The Hall Effect

Many theories of how magnets work are a variation on what scientists call the Hall Effect. Since our bloodstream is filled with positively and negatively charged ions, stimulating these ions by exposure to a magnetic field creates heat. The heat increases the blood supply to the area where the magnet is located, and with the blood comes extra oxygen and nutrients, as well as a reduced amount of toxins.

As magnet experts like to point out, magnets don’t actually heal the body—they create an environment in which the body can heal itself. And magnet power isn’t limited to situations involving pain. Last year, Scott Fischbach, of Frederick, MD., suffered an injury to his forearm that required four stitches. As the wound healed, a large hard lump of scar tissue formed and began pressing on the nerves an tendons in his arm, causing numbness in his fingers and hand. A relative suggested he try magnets. “I was amazed at the almost instantaneous results,” he says. After only 4 hours of wearing a magnet band directly over the wound, Fischbach says his scar tissue decreased by 75 percent. By the end of that week, it was completely gone and his arm had returned to normal.

Regardless of how magnets work, they’ve been approved for use in approximately 50 countries, including Germany, Israel, Russia and Japan, where they have been routinely used for decades. And in the United States, horse owners have been using magnets for more than 10 years, creating a burgeoning market in therapeutic magnet products designed specifically for horses. In fact, many supporters point to the success of magnets with horses as strong proof of their effectiveness, since the placebo effect doesn’t exist with animals.

Magnets vs. Pills

For many pain sufferers, the best news of all is that magnets can eliminate the need for pain medication. Dr. Ronald Lawrence, clinical professor of medicine at UCLA, for example, estimates that the effectiveness rate of therapeutic magnets for pain relief is 85 percent, considerably higher than for any drug. And magnets are free of side effects, a claim that cannot be made for many pain-relievers. Some of these medications create serious stomach problems and other ailments, and others cause additional cartilage deterioration when used to treat arthritis, resulting in even more pain. Although magnets are very safe and side-effect free, if you are pregnant, have a pacemaker, use an insulin pump or drug patch, or have a fresh wound, magnets are not recommended, since their effect on these situations isn’t yet known.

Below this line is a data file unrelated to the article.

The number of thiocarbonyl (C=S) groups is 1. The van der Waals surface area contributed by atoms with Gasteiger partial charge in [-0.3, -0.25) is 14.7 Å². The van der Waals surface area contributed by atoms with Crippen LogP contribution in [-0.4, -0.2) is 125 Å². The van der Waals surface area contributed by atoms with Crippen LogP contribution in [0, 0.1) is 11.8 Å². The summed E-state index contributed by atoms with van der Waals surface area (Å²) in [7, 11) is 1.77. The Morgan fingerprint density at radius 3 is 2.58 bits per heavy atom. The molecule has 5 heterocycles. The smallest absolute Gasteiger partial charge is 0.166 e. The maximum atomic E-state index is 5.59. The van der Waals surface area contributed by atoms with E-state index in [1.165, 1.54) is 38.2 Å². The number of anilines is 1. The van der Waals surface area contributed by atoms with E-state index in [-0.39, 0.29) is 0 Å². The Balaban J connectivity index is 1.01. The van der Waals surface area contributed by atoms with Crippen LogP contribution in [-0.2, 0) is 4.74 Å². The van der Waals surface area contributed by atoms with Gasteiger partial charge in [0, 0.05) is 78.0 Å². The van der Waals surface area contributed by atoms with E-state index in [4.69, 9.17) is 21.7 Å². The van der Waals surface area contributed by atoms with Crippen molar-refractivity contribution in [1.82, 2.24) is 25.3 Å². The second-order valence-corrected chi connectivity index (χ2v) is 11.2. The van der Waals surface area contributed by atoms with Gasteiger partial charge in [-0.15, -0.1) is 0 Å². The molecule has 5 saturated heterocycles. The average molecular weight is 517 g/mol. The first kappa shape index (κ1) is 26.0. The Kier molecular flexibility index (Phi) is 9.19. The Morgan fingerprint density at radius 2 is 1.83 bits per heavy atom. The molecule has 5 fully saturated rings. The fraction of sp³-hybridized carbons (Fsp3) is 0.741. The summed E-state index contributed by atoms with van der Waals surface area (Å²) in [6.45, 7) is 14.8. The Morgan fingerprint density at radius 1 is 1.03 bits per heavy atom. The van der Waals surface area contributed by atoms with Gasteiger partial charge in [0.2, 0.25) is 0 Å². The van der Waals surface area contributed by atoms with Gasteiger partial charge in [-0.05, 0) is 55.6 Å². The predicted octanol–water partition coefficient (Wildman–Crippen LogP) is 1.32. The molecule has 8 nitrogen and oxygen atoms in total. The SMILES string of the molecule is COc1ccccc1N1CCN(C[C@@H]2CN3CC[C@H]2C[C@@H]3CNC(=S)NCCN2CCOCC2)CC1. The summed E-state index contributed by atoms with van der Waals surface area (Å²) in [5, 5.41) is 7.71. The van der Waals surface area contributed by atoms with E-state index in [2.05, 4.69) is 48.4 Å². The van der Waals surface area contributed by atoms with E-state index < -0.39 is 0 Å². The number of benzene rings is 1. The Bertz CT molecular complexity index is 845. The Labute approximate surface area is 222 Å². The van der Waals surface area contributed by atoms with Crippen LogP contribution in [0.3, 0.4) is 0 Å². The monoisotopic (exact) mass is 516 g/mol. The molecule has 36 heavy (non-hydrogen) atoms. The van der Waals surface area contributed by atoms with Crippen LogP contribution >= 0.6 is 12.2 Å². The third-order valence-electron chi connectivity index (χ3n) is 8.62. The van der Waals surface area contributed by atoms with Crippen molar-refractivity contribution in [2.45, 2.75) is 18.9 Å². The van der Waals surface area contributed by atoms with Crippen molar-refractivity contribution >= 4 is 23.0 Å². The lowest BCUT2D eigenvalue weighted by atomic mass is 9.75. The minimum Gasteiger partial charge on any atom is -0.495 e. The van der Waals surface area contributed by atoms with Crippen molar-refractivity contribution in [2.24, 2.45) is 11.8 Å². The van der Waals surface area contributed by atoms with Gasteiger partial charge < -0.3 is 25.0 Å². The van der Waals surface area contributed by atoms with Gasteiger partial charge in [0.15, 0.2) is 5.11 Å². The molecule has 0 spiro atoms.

Shopping for Magnets

When purchasing magnets, invest in a real therapeutic magnet, not the kind that goes on the refrigerator door. Magnet strength is measured in a unit called a gauss. As a general rule, look for magnets with a gauss strength greater than 400. The negative field magnets are those most commonly used to alleviate the pain of arthritis and other inflammatory conditions, as well as rashes, burns and general aches. For best results, expect to spend about $20 or more.

Magnets are available in a wide variety of sizes, styles and products, including everything from little squares or circles to bracelets, necklaces and even mattress pads. One of the most popular are the modular kits whereby one product can be adapted to any part of the body.

Magnets are extremely simple to use. Just put the magnet on the painful area, hold it in place with a Velcro strap (magnets often come with these) or elastic wrap, and you’re done. “Once I put it on,” says Carl Sheola, a local guide in Peterborough, N.H., “I forget about it completely.”

In products with multiple magnets, such as mattress pads, both north and south (positive) magnets may be used. Generally, they’re arranged in one of three different ways–unidirectional, parallel or in concentric circles. In unidirectional pads, only negative poles come in contact with the body. Positive and negative poles alternate in the parallel and concentric styles. There are various theories as to which is best and why. Buy from a source who offers a money-back guarantee. Then, if one version doesn’t do the trick, you can try another. But always keep magnets away from credit cards, floppy disks and computer hard drives. They can easily erase all information stored on them, and create the kind of headache that even a magnet would be hard-pressed to remedy.